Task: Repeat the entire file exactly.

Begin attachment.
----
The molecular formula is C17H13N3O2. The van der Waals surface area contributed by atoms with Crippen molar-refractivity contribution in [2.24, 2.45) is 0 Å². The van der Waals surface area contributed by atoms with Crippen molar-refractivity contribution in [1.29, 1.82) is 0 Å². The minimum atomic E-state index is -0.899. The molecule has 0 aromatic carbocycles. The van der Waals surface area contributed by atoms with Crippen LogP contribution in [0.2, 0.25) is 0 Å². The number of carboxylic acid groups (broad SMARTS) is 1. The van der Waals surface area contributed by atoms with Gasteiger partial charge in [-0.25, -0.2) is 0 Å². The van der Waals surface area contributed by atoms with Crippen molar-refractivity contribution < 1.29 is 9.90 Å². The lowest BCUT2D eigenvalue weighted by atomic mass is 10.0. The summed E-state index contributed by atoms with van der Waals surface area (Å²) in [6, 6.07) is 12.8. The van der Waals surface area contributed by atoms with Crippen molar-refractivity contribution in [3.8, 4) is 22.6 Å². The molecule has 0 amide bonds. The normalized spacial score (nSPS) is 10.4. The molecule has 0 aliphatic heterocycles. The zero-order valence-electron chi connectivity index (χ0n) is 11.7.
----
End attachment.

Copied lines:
The molecular formula is C17H13N3O2. The van der Waals surface area contributed by atoms with Crippen molar-refractivity contribution in [2.24, 2.45) is 0 Å². The van der Waals surface area contributed by atoms with Crippen molar-refractivity contribution in [1.29, 1.82) is 0 Å². The minimum atomic E-state index is -0.899. The molecule has 0 aromatic carbocycles. The van der Waals surface area contributed by atoms with Crippen LogP contribution in [0.2, 0.25) is 0 Å². The number of carboxylic acid groups (broad SMARTS) is 1. The van der Waals surface area contributed by atoms with Gasteiger partial charge in [-0.25, -0.2) is 0 Å². The van der Waals surface area contributed by atoms with Crippen molar-refractivity contribution < 1.29 is 9.90 Å². The lowest BCUT2D eigenvalue weighted by atomic mass is 10.0. The summed E-state index contributed by atoms with van der Waals surface area (Å²) in [6, 6.07) is 12.8. The van der Waals surface area contributed by atoms with Crippen molar-refractivity contribution in [3.8, 4) is 22.6 Å². The molecule has 0 amide bonds. The normalized spacial score (nSPS) is 10.4. The molecule has 0 aliphatic heterocycles. The zero-order valence-electron chi connectivity index (χ0n) is 11.7.